Sweet, Sweet Sunday

Beet Greens…The Why?

Okay this may seem a little boring and who-cares-ish for most people who have just been diagnosed with type 2 diabetes, but my main goal here is to be able to print the nutritional charts of all leafy greens so that whenever I am trying to decide which one I should be using in a specific recipe or for a specific health need, I’ll already have the information at my fingertips.

I have decided that I also want to tty a “blog a book” using the raw foods diet from the viewpoint of a newly diagnosed type 2 diabetic trying to rethink all of her family’s Deep Southern style of cooking that she has been mastering for the last thirty-something years from “Mom and ‘Em”…

 

Anyway, here’s the back of the package for easy reading as you eat your beet greens every morning instead of Froot Loops…

 

1.  General Information

  • Calories…38.88
  • Calories from Fat…1
  • Total Fat…0 g…0%
    Saturated Fat…0 g…0%
  • Cholesterol…0 mg…0%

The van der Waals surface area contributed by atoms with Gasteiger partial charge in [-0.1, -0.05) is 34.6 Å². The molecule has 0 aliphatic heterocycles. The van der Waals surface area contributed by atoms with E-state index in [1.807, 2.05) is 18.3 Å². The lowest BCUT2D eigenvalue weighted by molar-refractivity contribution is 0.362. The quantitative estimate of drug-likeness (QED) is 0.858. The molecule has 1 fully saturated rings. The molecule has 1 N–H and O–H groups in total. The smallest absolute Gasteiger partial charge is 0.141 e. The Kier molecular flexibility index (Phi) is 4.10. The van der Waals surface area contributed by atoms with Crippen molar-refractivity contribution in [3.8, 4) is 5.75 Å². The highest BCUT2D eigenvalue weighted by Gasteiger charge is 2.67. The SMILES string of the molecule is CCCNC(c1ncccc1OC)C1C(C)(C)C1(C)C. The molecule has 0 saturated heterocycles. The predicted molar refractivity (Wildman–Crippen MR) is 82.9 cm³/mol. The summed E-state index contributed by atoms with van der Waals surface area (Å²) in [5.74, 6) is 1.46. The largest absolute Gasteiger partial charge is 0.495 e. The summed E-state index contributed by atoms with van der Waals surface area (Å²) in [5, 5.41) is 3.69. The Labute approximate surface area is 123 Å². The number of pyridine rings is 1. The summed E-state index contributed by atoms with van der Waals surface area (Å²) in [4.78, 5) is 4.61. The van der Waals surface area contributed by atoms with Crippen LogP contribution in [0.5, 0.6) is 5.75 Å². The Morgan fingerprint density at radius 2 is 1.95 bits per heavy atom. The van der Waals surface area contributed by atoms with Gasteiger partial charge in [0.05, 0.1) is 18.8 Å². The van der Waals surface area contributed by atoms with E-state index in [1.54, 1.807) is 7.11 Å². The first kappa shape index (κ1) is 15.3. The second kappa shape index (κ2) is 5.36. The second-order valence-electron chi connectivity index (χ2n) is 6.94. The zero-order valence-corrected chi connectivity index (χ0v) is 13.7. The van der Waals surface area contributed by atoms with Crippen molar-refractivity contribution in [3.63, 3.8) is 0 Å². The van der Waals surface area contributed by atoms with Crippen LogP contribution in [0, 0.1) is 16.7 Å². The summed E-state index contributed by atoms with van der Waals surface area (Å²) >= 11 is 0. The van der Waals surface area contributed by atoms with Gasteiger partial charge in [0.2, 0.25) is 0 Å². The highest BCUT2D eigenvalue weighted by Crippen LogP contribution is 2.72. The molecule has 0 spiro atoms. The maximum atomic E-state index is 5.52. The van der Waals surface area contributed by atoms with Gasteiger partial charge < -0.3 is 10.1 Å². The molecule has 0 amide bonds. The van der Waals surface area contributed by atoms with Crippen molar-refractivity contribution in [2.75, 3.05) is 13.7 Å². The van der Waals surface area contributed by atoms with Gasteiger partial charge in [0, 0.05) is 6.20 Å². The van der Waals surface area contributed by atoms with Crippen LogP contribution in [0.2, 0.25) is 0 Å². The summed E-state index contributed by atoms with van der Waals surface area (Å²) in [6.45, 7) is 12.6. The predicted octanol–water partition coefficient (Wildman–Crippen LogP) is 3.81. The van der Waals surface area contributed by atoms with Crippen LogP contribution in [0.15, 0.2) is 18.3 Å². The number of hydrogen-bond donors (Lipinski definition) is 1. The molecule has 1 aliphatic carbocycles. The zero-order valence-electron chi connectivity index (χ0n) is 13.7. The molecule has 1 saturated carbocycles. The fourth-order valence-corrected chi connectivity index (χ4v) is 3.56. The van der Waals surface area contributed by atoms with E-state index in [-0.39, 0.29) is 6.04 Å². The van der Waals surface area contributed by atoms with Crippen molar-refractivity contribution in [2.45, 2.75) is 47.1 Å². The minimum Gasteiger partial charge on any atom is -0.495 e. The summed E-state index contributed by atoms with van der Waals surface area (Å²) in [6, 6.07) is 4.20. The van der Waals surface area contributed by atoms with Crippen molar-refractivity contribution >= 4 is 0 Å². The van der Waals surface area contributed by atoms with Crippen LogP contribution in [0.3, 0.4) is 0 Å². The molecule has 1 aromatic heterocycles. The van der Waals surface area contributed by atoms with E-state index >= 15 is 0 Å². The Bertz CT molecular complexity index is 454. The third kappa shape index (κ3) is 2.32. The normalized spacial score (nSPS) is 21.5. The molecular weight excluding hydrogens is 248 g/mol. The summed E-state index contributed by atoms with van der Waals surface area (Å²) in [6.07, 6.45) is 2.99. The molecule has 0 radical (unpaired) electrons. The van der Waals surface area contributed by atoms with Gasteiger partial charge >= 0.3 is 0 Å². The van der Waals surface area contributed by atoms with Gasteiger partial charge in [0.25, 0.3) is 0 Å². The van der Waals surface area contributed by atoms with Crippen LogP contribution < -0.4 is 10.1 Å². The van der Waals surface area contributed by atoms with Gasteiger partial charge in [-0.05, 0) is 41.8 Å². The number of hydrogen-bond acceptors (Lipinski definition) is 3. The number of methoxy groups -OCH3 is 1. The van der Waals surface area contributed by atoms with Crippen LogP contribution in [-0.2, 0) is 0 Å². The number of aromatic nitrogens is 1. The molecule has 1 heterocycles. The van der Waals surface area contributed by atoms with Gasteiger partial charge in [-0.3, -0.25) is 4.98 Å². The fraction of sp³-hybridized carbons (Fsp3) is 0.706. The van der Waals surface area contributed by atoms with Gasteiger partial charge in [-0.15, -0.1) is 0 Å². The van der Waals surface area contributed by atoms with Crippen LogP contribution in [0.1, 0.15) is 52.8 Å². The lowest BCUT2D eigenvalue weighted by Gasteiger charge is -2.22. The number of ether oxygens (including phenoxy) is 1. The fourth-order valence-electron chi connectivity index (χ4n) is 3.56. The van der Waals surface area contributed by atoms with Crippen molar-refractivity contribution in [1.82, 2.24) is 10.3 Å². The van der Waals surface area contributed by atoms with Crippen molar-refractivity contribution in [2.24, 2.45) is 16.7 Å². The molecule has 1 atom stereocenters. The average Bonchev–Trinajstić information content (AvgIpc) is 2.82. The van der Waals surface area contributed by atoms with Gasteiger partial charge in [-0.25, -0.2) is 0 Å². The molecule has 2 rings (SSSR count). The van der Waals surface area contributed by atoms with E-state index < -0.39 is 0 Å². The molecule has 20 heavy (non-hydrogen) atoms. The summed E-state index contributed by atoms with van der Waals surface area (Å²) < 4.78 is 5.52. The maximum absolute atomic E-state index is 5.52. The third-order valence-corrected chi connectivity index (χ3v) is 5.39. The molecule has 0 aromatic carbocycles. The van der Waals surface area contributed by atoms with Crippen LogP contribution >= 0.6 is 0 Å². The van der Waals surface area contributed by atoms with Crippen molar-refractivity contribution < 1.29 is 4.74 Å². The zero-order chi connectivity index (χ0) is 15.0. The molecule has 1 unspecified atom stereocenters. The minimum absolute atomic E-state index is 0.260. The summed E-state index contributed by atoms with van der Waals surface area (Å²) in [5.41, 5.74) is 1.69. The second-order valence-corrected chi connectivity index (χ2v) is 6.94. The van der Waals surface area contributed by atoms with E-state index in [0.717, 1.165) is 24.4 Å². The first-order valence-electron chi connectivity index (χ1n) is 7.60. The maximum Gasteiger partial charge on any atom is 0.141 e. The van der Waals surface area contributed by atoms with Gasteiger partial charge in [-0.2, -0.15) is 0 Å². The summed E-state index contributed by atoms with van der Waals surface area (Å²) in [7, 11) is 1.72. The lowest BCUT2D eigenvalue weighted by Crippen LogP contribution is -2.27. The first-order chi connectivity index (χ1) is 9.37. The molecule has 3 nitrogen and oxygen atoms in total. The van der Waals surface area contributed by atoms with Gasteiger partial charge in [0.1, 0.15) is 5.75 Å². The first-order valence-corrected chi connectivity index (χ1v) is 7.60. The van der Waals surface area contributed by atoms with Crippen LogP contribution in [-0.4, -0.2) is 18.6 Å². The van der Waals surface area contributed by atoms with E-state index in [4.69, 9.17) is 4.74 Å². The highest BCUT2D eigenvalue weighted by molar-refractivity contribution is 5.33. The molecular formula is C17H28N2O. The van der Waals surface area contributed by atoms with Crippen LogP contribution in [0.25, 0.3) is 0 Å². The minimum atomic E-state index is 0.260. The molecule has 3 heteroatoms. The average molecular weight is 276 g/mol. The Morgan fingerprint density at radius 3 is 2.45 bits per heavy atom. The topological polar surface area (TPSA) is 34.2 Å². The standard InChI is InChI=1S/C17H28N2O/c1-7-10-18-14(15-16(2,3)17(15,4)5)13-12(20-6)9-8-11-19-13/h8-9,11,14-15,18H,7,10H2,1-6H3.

• Fiber…4 g,,,…17%
  • Protein…2 g

2.  Vitamin Content

  • Vitamin A…551.09 mcg,,,61
  • Vitamin B1…0.17 mg…14…6.6
  • Vitamin B2…0.42 mg…32…15.0
  • vitamin B3,,,0.72 mg…5…2.1
  • vitamin B6…0.19 mg…11…5.2
  • Vitamin B12…0.00 mcg
  • vitamin C…35.86 mg…48…22.1
  • Vitamin E,….2.61 mg (ATE)…17…8.4
  • vitamin K…696.96 mcg…774

3. Mineral Content

  • Calcium……164.16 mg…16.7.6
  • Copper….36 mg…40…18
  • Folate…20.16 mcg…5…2.3
  • iron…2.74 mg…15…7.0
  • Manganese,,,0.74 mg…32…14.9
  • Magnesium…97.92 mg…23…10.8
  • Phosphorus…59.04 mg…8,,,3.9
  • Potassium…1308.96 mg…28…f2.9
  • Sodium…347.04 mg…23

 

 

There are so many reasons for each of us to start adding more and more “leafy greens,” especially DGLV, to out diets that we should consider eating a serving of leafy greens to be way more important than simply eating an apple ever couldc be.

Let’s look back over a few health reasons for adding leafy greens to our diet… 

  1. Prevents eye disorders such as muscular degeneration and cataracts
  2. Helps strengthen the immune system
  3. Stimulates production of antibodies and white blood cells